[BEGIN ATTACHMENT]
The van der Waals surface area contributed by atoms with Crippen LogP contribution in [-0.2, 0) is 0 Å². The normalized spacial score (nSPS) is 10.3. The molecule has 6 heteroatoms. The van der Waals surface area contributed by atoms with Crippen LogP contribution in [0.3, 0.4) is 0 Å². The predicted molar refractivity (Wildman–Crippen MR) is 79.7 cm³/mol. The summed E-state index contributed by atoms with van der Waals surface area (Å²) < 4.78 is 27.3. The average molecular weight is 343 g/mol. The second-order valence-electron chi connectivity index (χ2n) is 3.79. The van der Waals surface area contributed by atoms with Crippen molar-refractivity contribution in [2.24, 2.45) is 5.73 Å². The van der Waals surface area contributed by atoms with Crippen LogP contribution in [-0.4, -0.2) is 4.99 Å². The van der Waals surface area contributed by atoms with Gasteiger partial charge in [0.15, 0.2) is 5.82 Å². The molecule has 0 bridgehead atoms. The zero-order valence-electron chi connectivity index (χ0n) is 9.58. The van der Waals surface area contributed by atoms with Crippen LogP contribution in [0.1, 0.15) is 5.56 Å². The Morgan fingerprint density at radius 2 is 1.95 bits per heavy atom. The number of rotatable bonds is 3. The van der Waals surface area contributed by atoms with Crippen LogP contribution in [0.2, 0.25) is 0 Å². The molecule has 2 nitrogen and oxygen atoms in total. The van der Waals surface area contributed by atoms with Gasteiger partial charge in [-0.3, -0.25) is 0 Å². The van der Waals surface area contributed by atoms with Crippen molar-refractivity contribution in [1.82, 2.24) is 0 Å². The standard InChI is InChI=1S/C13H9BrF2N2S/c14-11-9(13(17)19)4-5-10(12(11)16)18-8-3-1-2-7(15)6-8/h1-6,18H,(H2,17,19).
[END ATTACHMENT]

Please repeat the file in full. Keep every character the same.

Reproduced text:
The van der Waals surface area contributed by atoms with Crippen LogP contribution in [-0.2, 0) is 0 Å². The normalized spacial score (nSPS) is 10.3. The molecule has 6 heteroatoms. The van der Waals surface area contributed by atoms with Crippen LogP contribution in [0.3, 0.4) is 0 Å². The predicted molar refractivity (Wildman–Crippen MR) is 79.7 cm³/mol. The summed E-state index contributed by atoms with van der Waals surface area (Å²) < 4.78 is 27.3. The average molecular weight is 343 g/mol. The second-order valence-electron chi connectivity index (χ2n) is 3.79. The van der Waals surface area contributed by atoms with Crippen molar-refractivity contribution in [2.24, 2.45) is 5.73 Å². The van der Waals surface area contributed by atoms with Crippen LogP contribution in [-0.4, -0.2) is 4.99 Å². The van der Waals surface area contributed by atoms with Gasteiger partial charge in [0.15, 0.2) is 5.82 Å². The molecule has 0 bridgehead atoms. The zero-order valence-electron chi connectivity index (χ0n) is 9.58. The van der Waals surface area contributed by atoms with Crippen LogP contribution in [0.1, 0.15) is 5.56 Å². The Morgan fingerprint density at radius 2 is 1.95 bits per heavy atom. The number of rotatable bonds is 3. The van der Waals surface area contributed by atoms with Crippen LogP contribution in [0.2, 0.25) is 0 Å². The molecule has 2 nitrogen and oxygen atoms in total. The van der Waals surface area contributed by atoms with Gasteiger partial charge in [-0.3, -0.25) is 0 Å². The van der Waals surface area contributed by atoms with Crippen molar-refractivity contribution in [1.82, 2.24) is 0 Å². The standard InChI is InChI=1S/C13H9BrF2N2S/c14-11-9(13(17)19)4-5-10(12(11)16)18-8-3-1-2-7(15)6-8/h1-6,18H,(H2,17,19).